McLaren's uncompetitiveness is damaging the team and brand and they need it to improve sooner rather than later, its racing director Eric Boullier says.
New partner Honda has produced by far the worst engine in Formula 1 and their motorsport boss Yasuhisa Arai says it is a "long-term project".
McLaren are currently ninth of 10 teams in the constructors' championship.
"I keep telling Arai-san every day that we need to be successful as soon as possible," Boullier said.
"The damage is easy to understand. You establish the brand with your success and repeating it. McLaren has a number of wins and championships and has established its excellence.
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"Commercially it does hurt because a lot of companies are interested in joining us but some people in their organisation question the lack of results, and I don't think we can wait for very long any more."
McLaren, whose drivers are former world champions Fernando Alonso and Jenson Button, face a prize-money shortfall of in the region of $50m next year if they cannot move up in the second half of the season.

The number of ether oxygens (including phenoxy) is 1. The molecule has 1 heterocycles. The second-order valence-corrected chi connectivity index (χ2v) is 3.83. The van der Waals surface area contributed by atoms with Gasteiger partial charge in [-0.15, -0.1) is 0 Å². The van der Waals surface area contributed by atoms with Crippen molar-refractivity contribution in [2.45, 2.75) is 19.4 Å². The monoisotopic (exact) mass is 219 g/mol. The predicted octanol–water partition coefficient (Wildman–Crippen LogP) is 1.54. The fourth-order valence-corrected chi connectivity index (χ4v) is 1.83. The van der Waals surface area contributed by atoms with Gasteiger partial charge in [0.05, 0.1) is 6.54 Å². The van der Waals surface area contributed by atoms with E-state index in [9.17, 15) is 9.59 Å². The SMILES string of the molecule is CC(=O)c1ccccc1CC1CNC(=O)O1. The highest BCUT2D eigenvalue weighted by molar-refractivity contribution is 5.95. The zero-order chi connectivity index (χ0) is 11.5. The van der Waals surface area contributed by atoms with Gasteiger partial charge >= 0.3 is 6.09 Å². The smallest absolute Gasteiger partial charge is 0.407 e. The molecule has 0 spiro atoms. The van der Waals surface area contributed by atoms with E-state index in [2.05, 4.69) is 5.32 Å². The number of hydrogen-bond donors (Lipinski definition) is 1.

And Boullier admitted that the major performance issue in the team was the Honda engine, which is believed to be at least 100bhp behind their rivals.
Between 80-90% of McLaren's lap-time shortfall to the pace-setting Mercedes is believed to come from the engine's lack of performance.
Boullier said: "The pain is real. There is nothing we can hide. You are asking the right questions. everything you ask has already been raised 100 times internally.
"We put pressure on Honda, they put pressure on us. Maybe more on them so far because we need to have more performance. Everybody knows this, they know this, we know this.
"It is true there is a timing issue because Honda is in F1 but its main business is selling cars. But we are in F1 to win races. We have to make sure the timing of both projects are aligned."
Arai said that Honda would not try to accelerate their development by poaching leading engineers from other manufacturers.
McLaren driver Alonso scored his first point of the year - and only the team's fifth in total - by finishing 10th in the British Grand Prix but he said the team "more or less got it for free" because of a late-race shower of rain.
Alonso admitted it was "good for morale", but added: "I can't say that finishing 10th is finishing well. We want to be world champions and that takes a huge amount of work and discipline from here until next year. The team is very focused.
"There will be make updates in the upcoming races, although maybe we won't see them because we will be penalised and will start from the back.
"But the goal is to finish the year on another level and that being in the points is the normal thing and not news."